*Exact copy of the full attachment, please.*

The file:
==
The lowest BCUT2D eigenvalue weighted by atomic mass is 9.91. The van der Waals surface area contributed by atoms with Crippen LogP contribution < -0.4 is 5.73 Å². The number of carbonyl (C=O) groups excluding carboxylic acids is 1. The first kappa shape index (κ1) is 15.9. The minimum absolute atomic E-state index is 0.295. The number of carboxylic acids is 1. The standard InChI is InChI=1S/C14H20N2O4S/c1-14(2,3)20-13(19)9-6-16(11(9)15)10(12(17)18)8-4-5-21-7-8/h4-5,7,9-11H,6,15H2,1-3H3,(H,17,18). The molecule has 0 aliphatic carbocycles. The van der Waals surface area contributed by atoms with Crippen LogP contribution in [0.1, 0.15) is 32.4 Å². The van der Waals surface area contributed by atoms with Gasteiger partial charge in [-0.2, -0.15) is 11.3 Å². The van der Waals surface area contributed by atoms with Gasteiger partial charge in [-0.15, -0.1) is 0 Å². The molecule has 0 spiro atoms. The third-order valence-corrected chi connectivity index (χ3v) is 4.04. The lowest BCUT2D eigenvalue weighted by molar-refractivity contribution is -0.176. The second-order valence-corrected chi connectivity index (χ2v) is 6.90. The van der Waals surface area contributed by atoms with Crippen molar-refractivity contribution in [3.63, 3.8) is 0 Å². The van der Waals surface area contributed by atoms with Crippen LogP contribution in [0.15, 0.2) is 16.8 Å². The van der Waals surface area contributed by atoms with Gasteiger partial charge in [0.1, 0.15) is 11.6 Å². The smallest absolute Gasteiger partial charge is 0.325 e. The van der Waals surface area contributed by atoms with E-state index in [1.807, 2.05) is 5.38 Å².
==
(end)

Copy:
The lowest BCUT2D eigenvalue weighted by atomic mass is 9.91. The van der Waals surface area contributed by atoms with Crippen LogP contribution < -0.4 is 5.73 Å². The number of carbonyl (C=O) groups excluding carboxylic acids is 1. The first kappa shape index (κ1) is 15.9. The minimum absolute atomic E-state index is 0.295. The number of carboxylic acids is 1. The standard InChI is InChI=1S/C14H20N2O4S/c1-14(2,3)20-13(19)9-6-16(11(9)15)10(12(17)18)8-4-5-21-7-8/h4-5,7,9-11H,6,15H2,1-3H3,(H,17,18). The molecule has 0 aliphatic carbocycles. The van der Waals surface area contributed by atoms with Crippen LogP contribution in [0.1, 0.15) is 32.4 Å². The van der Waals surface area contributed by atoms with Gasteiger partial charge in [-0.2, -0.15) is 11.3 Å². The van der Waals surface area contributed by atoms with Gasteiger partial charge in [-0.15, -0.1) is 0 Å². The molecule has 0 spiro atoms. The third-order valence-corrected chi connectivity index (χ3v) is 4.04. The lowest BCUT2D eigenvalue weighted by molar-refractivity contribution is -0.176. The second-order valence-corrected chi connectivity index (χ2v) is 6.90. The van der Waals surface area contributed by atoms with Crippen molar-refractivity contribution in [3.63, 3.8) is 0 Å². The van der Waals surface area contributed by atoms with Crippen LogP contribution in [0.15, 0.2) is 16.8 Å². The van der Waals surface area contributed by atoms with Gasteiger partial charge in [0.1, 0.15) is 11.6 Å². The smallest absolute Gasteiger partial charge is 0.325 e. The van der Waals surface area contributed by atoms with E-state index in [1.807, 2.05) is 5.38 Å².